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Stanley Cup Final

Key moment, Game 5: Sidney Crosby sparks Penguins by drawing penalty

Aggressive move leads to early power-play goal against Predators

by Arpon Basu @ArponBasu / Senior Managing Editor

PITTSBURGH -- A turning point in a game rarely comes in the first 33 seconds.

It could be argued that it didn't in Game 5 of the Stanley Cup Final between the Pittsburgh Penguins and Nashville Predators here Thursday, either.

But with the way Penguins captain Sidney Crosby went on to dominate a 6-0 win that gave Pittsburgh a 3-2 lead in the best-of-7 series, it is hard not to look at his opening shift as foreshadowing what was to come.

Crosby drew a penalty on Predators defenseman Ryan Ellis at 0:33 by splitting the Nashville defense and ringing a shot off the post behind goaltender Pekka Rinne, then set up the first goal of the game, by Pittsburgh defenseman Justin Schultz, at 1:31 on the ensuing power play.

Crosby's brilliance on the play gave a sense that there was more to come.

There was, with Crosby getting two more assists to lead the Penguins to within one win of a second straight Stanley Cup championship. Their first opportunity will be Game 6 in Nashville on Sunday (8 p.m. ET; NBC, CBC, SN, TVA Sports).

"From the opening shift," Penguins coach Mike Sullivan said, "you can see his drive and his appetite to win."


[RELATED: Complete Penguins vs. Predators series coverage | Guentzel ties rookie record for playoff points]


Here is a breakdown of the key sequence:

0:30, first period

Schultz intercepts a Predators clearing attempt near the red line and pushes the puck to Penguins forward Jake Guentzel at the Predators blue line. Crosby is on his way back toward his zone when he sees the neutral-zone turnover, curls at the red line and starts picking up speed as he approaches the Predators line, taking a perfect pass from Guentzel just as he hits it.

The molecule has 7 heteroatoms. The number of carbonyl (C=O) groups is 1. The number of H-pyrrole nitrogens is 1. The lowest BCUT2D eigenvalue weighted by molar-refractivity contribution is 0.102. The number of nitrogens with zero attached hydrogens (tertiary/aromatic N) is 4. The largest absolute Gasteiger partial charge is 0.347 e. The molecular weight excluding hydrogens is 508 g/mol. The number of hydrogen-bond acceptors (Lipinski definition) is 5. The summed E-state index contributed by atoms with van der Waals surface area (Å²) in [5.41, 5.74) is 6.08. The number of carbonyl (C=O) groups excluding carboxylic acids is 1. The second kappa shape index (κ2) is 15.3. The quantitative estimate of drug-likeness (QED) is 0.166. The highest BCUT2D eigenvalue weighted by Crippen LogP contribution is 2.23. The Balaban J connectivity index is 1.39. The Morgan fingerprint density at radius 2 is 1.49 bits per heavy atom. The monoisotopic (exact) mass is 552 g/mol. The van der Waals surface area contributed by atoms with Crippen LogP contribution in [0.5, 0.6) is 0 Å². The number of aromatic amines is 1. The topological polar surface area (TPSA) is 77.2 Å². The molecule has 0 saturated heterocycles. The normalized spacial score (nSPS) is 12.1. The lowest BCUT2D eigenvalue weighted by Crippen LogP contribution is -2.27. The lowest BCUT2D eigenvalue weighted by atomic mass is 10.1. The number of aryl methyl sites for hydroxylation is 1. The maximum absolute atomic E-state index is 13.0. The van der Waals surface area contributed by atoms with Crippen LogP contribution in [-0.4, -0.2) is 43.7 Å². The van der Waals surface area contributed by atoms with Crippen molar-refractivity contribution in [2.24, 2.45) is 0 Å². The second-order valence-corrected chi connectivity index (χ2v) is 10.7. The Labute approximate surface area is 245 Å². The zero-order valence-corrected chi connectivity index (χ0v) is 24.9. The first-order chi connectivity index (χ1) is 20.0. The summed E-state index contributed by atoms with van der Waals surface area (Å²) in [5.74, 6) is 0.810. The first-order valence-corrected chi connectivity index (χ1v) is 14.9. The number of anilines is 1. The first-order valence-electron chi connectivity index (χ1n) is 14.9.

"When he's full of speed," Guentzel said, "he can do dangerous things."



Crosby has no teammates with him as he enters the zone with Ellis to his left and Predators defenseman Roman Josi to his right. Crosby is also initially being chased from behind by Predators forward James Neal, who slows down with two men back and lets his elite defense pair handle things.

You can hardly blame Neal; it does not look like it will become a dangerous situation for the Predators. Except it's Crosby carrying the puck, so the potential for danger naturally increases.

"A lot of things he does you don't think are possible," Schultz said. "He's so talented and creates so much for us and he was flying tonight."

Video: NSH@PIT, Gm5: Crosby narrowly misses off the post



Crosby is on his forehand as he approaches Ellis and quickly switches over to his backhand to cut to the middle of the ice. Josi, meanwhile, is watching from Crosby's right and is not in good position to help if Crosby is able to beat his defense partner.

Ellis sees Crosby go to his backhand and attempts a stick check.

With that, Ellis is toast.

"I had some speed, and we had a pretty quick play," Crosby said. "So I wasn't sure if they were trying to get up and get their gap or if they were trying to back off. I felt like they were maybe on their way up to get a gap, and I just tried to take it to the net."

Crosby immediately goes back to his forehand and pushes the puck under Ellis' outstretched stick and past him. With Crosby speeding by, Ellis is forced to grab his left hip in a futile attempt to slow him down. Crosby fends off Ellis with his left arm while maintaining control of the puck with his right hand on his stick as Josi finally reaches with his stick to try to help, but it is far too late.

"That's a pretty good player making a play right there," Predators coach Peter Laviolette said. "We need to be better, obviously, because we didn't defend it well and they got a power play."



Crosby is dragging his left leg as he leaves Ellis behind and, somehow, in one fluid motion instinctively shifts his upper body to his right to shield Josi from the puck as the referee raises his arm to signal a penalty on Ellis.

"He's so strong on his skates he was able to use his leverage and kind of get a minibreakaway and an opportunity," Crosby's linemate Conor Sheary said.

As Crosby finally falls to his left knee, Rinne is already on his knees and watches as Crosby's shot sails past his right shoulder and off the goal post behind him.



Predators forward Viktor Arvidsson touches the puck, and the play is blown dead for the holding penalty on Ellis.

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